UK butterfly species are being threatened by declining habitats and changing weather patterns. There are fewer than 60 species of butterfly resident in the UK, some of which are under threat and at risk of extinction with natural habitats disappearing at an alarming rate. Research1 has shown that butterfly numbers in the UK countryside fell by almost a quarter last summer.

The Butterfly Jungles - Transition garden at the RHS Hampton Court Palace Flower Show has been inspired by the threats butterflies are facing, both in the UK and worldwide. It aims to educate people about steps that can be taken to help protect these insects. The garden depicts a journey though butterfly-friendly planting styles, with a gradual transition from wildflowers to prairie-style and exotic planting, concluding with a tropical butterfly glasshouse, which contains live butterflies in a jungle-style habitat.

The garden mixes wildflowers, including caterpillar food plants, with cultivated nectar plants to create a sustainable butterfly habitat, where butterflies will not only visit for nectar, but stay and breed too.

Andrew Halstead, RHS Principal Scientist, says: "Butterflies play a crucial role in indicating the condition of Britain's insect biodiversity, both in the countryside and in urban green spaces. Other types of insect, including those important as pollinators, have also suffered declines in recent years. It is vital that we consider the needs of natural pollinators, and provide them with the habitats and food sources they need to survive.

"The RHS is committed to helping gardeners support biodiversity, and through our Perfect for Pollinators campaign, have introduced a practical guide to help gardeners identify and grow plants that are best for a variety of pollinating insects, including butterflies."

Andrew suggests some ways to encourage butterflies into the garden: Leave fallen fruit under fruit trees. In late summer butterflies, such as red admiral and painted lady, will feed on fruit juices in fallen over-ripe pears, plums and apples.

If possible, avoid the use of pesticides, especially on or near plants that are in flower.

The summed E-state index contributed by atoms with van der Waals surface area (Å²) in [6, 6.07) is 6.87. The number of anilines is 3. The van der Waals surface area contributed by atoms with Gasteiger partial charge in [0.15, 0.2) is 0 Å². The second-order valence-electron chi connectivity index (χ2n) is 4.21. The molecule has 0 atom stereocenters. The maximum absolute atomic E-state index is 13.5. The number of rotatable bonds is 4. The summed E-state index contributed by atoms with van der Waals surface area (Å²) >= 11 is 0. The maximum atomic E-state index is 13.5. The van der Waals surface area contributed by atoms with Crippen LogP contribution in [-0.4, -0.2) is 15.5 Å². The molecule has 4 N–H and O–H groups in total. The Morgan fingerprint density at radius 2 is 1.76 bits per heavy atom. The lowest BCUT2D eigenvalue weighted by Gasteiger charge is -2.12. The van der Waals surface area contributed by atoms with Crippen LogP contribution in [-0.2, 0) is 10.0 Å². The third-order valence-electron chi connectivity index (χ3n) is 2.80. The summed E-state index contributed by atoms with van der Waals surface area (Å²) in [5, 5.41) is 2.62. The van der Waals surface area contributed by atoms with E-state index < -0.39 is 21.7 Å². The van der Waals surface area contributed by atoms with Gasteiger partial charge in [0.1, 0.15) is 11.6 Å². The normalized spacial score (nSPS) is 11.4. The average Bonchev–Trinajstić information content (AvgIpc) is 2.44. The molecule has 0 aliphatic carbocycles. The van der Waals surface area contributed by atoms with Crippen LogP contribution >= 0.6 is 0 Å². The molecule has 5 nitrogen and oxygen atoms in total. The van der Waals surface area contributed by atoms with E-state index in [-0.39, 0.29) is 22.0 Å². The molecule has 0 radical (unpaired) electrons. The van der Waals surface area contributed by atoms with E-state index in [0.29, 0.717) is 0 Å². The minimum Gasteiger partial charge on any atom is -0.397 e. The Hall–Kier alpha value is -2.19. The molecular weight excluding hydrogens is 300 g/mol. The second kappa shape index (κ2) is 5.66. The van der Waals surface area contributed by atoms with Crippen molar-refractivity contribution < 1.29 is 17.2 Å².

To increase butterfly numbers, it is necessary to cater for the needs of the caterpillar stage.

The following plants are the host plants of butterflies that do or may visit gardens: Alder buckthorn and purging buckthorn: Eaten by Brimstone butterfly caterpillars Birdsfoot trefoil: Food plant for Common Blue caterpillars Cabbage, other brassicas, nasturtium: Eaten by caterpillars of Small and Large Cabbage Whites Docks and sorrels: Food plants for Small Copper caterpillars Garlic/hedge mustard and lady's smock: Eaten by caterpillars of Orange-tip and Green-veined White Holly and ivy: Holly Blue caterpillars eat holly flowers in late spring and ivy flowers in autumn Mixed grasses grown as a meadow: Provides food for the caterpillars of Speckled Wood, Wall butterfly, Gatekeeper, Meadow Brown, Marbled White, Ringlet, Small Heath, Large Skipper, Small Skipper and Essex Skipper Stinging nettle: Eaten by caterpillars of Peacock, Red Admiral, Comma and Small Tortoiseshell. Needs to be grown in a sunny position to attract egg-laying females, preferably in large clumps Thistles: Painted Lady lays eggs on welted and creeping thistles, also on giant thistle (Onopordum) Butterflies also feature at the show in Roger Kennett's garden Las Mariposas, supporting Amnesty International's Butterflies of Hope campaign for women in Nicaragua. One of eight conceptual gardens at the show, the garden uses bold planting, strong simple forms and tropical butterflies to contrast equality and freedom with pain and containment.